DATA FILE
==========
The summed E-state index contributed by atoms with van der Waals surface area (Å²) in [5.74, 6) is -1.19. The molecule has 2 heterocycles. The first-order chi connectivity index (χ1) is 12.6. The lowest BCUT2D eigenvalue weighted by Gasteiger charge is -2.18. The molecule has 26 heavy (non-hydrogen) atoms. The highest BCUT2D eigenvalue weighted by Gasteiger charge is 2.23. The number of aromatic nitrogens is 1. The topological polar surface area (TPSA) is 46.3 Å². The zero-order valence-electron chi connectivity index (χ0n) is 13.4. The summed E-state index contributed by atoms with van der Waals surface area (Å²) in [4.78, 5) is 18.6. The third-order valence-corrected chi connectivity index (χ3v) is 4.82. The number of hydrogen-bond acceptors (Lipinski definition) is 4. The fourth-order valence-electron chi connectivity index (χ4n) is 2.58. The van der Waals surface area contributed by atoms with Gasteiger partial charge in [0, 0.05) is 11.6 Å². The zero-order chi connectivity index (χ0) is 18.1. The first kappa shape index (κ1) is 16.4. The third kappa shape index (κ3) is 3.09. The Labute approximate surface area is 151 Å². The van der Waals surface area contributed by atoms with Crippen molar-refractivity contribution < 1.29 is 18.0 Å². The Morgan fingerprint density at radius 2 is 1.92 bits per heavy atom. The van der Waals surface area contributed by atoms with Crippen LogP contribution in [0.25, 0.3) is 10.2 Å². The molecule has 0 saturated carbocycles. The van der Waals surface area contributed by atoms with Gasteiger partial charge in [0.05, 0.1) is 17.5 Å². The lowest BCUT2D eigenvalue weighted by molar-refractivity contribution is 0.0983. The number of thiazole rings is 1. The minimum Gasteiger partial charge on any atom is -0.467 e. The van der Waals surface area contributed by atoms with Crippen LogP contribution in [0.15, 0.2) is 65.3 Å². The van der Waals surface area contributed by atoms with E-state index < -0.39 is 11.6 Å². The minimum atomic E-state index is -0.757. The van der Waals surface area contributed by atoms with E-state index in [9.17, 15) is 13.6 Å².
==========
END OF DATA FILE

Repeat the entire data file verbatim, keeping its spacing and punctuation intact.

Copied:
The summed E-state index contributed by atoms with van der Waals surface area (Å²) in [5.74, 6) is -1.19. The molecule has 2 heterocycles. The first-order chi connectivity index (χ1) is 12.6. The lowest BCUT2D eigenvalue weighted by Gasteiger charge is -2.18. The molecule has 26 heavy (non-hydrogen) atoms. The highest BCUT2D eigenvalue weighted by Gasteiger charge is 2.23. The number of aromatic nitrogens is 1. The topological polar surface area (TPSA) is 46.3 Å². The zero-order valence-electron chi connectivity index (χ0n) is 13.4. The summed E-state index contributed by atoms with van der Waals surface area (Å²) in [4.78, 5) is 18.6. The third-order valence-corrected chi connectivity index (χ3v) is 4.82. The number of hydrogen-bond acceptors (Lipinski definition) is 4. The fourth-order valence-electron chi connectivity index (χ4n) is 2.58. The van der Waals surface area contributed by atoms with Gasteiger partial charge in [0, 0.05) is 11.6 Å². The zero-order chi connectivity index (χ0) is 18.1. The first kappa shape index (κ1) is 16.4. The third kappa shape index (κ3) is 3.09. The Labute approximate surface area is 151 Å². The van der Waals surface area contributed by atoms with Crippen molar-refractivity contribution < 1.29 is 18.0 Å². The Morgan fingerprint density at radius 2 is 1.92 bits per heavy atom. The van der Waals surface area contributed by atoms with Crippen LogP contribution in [0.25, 0.3) is 10.2 Å². The molecule has 0 saturated carbocycles. The van der Waals surface area contributed by atoms with Gasteiger partial charge in [0.05, 0.1) is 17.5 Å². The lowest BCUT2D eigenvalue weighted by molar-refractivity contribution is 0.0983. The number of thiazole rings is 1. The minimum Gasteiger partial charge on any atom is -0.467 e. The van der Waals surface area contributed by atoms with Crippen LogP contribution in [0.15, 0.2) is 65.3 Å². The van der Waals surface area contributed by atoms with E-state index < -0.39 is 11.6 Å². The minimum atomic E-state index is -0.757. The van der Waals surface area contributed by atoms with E-state index in [9.17, 15) is 13.6 Å².